Let’s look at the songs:
1. “A Name, A Name, A Name” – Lyrically reminscent of the Beatles’s “Eleanor Rigby” or even “Nowhere Man,” this song captures the essence of loneliness laced with dispair. The day starts joyfully, with major chords and a sing-songy vibe. But it doesn’t take long for the crush of people and daily routines to take the breath out of the protagonist’s soul. Like Mark Heard’s “Strong Hand of Love,” there’s quiet, unnamed Redemption “hidden in the shadows.” Unpredictably, despite this realization, the music is dominated by minor chords, which is the brain of this song. The realization of Truth, that all will someday be made good and right, doesn’t always make the birds sing and the sun shine in the temporal world in which we live. The residue of pain sometimes clings like a nasty wood tick, sucking the blood from our insides. This one will not be played on the radio.
2. “Out of Tune” – There’s a scene from Sideways that I’ll never forget in which Virginia Madsen’s character Maya asks Paul Giamatti’s character Miles why he is so into Pinot, to which he replies,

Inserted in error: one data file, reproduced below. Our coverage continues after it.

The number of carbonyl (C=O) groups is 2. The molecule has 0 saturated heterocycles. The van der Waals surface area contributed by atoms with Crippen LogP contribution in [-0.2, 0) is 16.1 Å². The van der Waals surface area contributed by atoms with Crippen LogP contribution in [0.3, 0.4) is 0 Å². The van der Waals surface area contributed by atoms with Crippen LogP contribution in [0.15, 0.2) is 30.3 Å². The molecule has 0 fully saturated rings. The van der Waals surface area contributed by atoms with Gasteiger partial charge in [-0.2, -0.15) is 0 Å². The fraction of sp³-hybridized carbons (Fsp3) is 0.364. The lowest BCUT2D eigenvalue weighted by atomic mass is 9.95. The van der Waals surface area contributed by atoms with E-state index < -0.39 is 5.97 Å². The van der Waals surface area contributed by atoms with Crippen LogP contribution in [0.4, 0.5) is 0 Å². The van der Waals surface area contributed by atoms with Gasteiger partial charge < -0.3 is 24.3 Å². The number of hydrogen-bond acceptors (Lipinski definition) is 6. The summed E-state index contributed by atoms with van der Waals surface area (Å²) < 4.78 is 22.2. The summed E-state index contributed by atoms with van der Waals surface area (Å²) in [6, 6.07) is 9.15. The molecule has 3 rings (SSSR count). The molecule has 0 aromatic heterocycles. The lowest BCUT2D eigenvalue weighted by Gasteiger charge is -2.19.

“Uh, I don’t know, I don’t know. Um, it’s a hard grape to grow, as you know. Right? It’s uh, it’s thin-skinned, temperamental, ripens early. It’s, you know, it’s not a survivor like Cabernet, which can just grow anywhere and uh, thrive even when it’s neglected. No, Pinot needs constant care and attention. You know? And in fact it can only grow in these really specific, little, tucked away corners of the world. And, and only the most patient and nurturing of growers can do it, really. Only somebody who really takes the time to understand Pinot’s potential can then coax it into its fullest expression. Then, I mean, oh its flavors, they’re just the most haunting and brilliant and thrilling and subtle and ancient on the planet.”
At some point, it becomes clear the Miles isn’t talking only about wine. I don’t have the intellectual brain power to explain why this kind of communication is attractive, but I think it has something to do with getting closer to the truth than more linear dialogue otherwise might. There’s potential to see and understand better, particularly on an emotional plane. Similarly, “Out of Tune” isn’t just about a piano. Maybe that’s obvious, maybe it isn’t, but it’s the kind of songwriting that lifts this debut effort from what could have been simple, to simply beautiful.